Gehad Abd El-Ghany & Amwal Al Ghad English - 2015-08-22 14:02:39
Egypt’s stock market encountered weekly heavy losses worth 40.8 billion Egyptian pounds (US$5.2 billion) sparked by Fears of a China-led global economic slowdown in addition to local incidents affecting a number of leading listed firms.
The country's main stock index, EGX30 hit its lowest level since January 2014, it plunged 9 percent to close at 7172.63 points, versus 7879 points at the end of a week earlier.
The main gauge index registered its highest point on Sunday closing at 7625.76 points, whereas its lowest point recorded on Thursday at 7172.63 points. In addition, the mid- and small-cap index, the EGX70 sank in a week by 7 percent closing at 410 points during Thursday's session, compared to 441 points at the end of a week earlier. The price index, EGX100 also dived 6.4 percent finishing at 862 points during Thursday's session, from 921 points at the end of a week earlier.
Market Cap Market capitalisation ended at 444.068 billion pounds last Thursday, compared to 484.908 billion pounds at the end of a week earlier.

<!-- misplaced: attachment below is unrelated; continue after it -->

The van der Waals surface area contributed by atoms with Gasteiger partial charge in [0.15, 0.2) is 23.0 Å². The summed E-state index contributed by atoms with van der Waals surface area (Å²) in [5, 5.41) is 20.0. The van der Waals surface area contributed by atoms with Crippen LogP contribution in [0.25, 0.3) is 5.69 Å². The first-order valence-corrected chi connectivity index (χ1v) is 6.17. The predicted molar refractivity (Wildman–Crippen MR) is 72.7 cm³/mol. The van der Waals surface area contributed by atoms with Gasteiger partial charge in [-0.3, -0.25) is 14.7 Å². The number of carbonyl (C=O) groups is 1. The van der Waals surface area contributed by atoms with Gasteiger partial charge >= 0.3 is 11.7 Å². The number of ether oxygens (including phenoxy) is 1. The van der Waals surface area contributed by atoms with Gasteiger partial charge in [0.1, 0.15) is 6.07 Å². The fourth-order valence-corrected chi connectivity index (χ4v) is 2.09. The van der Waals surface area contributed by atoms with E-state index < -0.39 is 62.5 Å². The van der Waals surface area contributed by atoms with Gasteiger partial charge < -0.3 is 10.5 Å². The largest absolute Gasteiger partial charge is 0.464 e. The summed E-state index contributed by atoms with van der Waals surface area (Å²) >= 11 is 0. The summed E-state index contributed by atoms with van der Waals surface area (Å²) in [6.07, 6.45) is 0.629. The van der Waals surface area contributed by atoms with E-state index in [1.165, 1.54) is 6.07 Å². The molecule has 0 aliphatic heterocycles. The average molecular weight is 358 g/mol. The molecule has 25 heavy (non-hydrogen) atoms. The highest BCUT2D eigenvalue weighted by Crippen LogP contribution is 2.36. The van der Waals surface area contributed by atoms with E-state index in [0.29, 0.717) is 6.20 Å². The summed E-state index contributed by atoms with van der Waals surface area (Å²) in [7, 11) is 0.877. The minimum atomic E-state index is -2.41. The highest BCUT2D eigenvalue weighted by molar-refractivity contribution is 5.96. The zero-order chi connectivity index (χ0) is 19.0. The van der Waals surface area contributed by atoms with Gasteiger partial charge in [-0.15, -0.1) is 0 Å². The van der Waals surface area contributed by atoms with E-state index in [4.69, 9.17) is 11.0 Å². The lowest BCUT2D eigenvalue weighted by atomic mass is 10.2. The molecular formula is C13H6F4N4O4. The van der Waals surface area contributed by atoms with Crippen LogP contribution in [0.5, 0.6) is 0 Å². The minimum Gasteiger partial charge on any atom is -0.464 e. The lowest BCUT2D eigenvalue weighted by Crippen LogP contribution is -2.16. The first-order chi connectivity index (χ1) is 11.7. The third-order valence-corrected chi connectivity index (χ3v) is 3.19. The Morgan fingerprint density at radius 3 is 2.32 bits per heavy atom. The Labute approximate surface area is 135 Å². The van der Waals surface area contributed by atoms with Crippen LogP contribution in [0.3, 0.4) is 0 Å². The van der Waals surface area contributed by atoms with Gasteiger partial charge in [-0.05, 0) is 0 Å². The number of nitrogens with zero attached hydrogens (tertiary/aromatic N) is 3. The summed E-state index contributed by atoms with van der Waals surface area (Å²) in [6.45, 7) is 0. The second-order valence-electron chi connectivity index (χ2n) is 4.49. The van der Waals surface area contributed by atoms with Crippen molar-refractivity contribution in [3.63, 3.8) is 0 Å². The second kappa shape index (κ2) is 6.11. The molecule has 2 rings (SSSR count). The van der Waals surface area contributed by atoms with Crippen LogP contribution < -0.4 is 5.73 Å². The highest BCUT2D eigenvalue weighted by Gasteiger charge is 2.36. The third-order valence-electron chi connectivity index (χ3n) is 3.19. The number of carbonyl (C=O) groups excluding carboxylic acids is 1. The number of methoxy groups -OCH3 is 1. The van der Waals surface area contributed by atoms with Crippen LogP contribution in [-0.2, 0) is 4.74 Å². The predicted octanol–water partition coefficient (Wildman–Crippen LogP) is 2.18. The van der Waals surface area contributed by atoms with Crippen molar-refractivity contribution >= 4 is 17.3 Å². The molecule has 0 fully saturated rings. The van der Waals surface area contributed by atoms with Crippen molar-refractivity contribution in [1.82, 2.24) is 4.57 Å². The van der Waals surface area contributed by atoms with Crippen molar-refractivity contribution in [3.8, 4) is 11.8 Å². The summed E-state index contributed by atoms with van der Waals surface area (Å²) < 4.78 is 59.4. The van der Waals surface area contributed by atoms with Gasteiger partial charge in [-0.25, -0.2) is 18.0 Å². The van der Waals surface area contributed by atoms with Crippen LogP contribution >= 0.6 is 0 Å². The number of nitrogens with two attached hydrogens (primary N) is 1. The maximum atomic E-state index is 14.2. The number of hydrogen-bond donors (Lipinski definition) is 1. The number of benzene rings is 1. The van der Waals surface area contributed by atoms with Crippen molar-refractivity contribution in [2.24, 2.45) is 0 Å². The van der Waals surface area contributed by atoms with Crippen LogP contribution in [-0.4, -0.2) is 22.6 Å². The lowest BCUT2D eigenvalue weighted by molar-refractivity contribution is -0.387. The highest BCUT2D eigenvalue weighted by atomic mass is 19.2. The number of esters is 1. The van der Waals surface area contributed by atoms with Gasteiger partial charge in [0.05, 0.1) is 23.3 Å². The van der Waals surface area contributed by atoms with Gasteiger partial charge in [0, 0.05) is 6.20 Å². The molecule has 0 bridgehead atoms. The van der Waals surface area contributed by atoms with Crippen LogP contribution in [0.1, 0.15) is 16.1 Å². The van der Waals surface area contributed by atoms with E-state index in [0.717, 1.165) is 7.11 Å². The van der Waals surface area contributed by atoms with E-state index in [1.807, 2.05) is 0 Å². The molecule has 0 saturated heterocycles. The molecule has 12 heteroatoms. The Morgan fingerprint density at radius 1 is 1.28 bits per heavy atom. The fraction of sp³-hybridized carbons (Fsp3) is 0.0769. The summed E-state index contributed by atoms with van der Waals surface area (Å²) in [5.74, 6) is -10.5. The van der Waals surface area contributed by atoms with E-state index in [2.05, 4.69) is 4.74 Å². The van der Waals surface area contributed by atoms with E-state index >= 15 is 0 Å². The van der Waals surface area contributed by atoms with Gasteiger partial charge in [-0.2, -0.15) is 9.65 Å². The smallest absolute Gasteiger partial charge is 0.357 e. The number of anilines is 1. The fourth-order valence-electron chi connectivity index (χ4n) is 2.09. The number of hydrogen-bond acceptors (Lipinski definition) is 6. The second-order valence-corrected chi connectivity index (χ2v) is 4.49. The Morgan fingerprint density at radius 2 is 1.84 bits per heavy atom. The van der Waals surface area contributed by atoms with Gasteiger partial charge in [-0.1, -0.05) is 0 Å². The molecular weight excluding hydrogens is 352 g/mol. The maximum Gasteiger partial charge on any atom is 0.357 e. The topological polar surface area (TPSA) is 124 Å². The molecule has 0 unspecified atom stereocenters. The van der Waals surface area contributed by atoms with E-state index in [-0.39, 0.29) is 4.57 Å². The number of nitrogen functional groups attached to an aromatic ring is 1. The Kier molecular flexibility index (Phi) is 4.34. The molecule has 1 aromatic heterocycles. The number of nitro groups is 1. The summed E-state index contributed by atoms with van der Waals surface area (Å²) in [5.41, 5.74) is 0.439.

Turnovers Through last week, the trading volume hit around one billion securities, compared to 693 million. For the traded value, it reached 4.7 billion pounds against 3.1 billion pounds a week earlier.
Anxiety about China-led global economic slowdown gripped investors around the globe. Fears that Chinese growth is weakening, dragging down the global economy with it, are already hammering commodities and world stock markets.
Skittish investors are now pinning their hopes on urgent policy action by Chinese authorities to stem the global bleeding, after the country's manufacturing activity slumped to a six-year low and accelerated selling in global markets.
Markets will be watching for China's next move as signs of a slowdown in the world's second-largest economy stack up, raising expectations it will act to stoke growth.
On Friday a survey showed Chinese manufacturing slowed the most since the global financial crisis in 2009 - adding to other worrying clues about the country's health, including its falling exports.
China devalued the yuan earlier in August, by pushing its official guidance rate down 2 percent. The central bank has said there was no reason for the currency to fall further, but investors are also bracing for further interest rate cuts. More»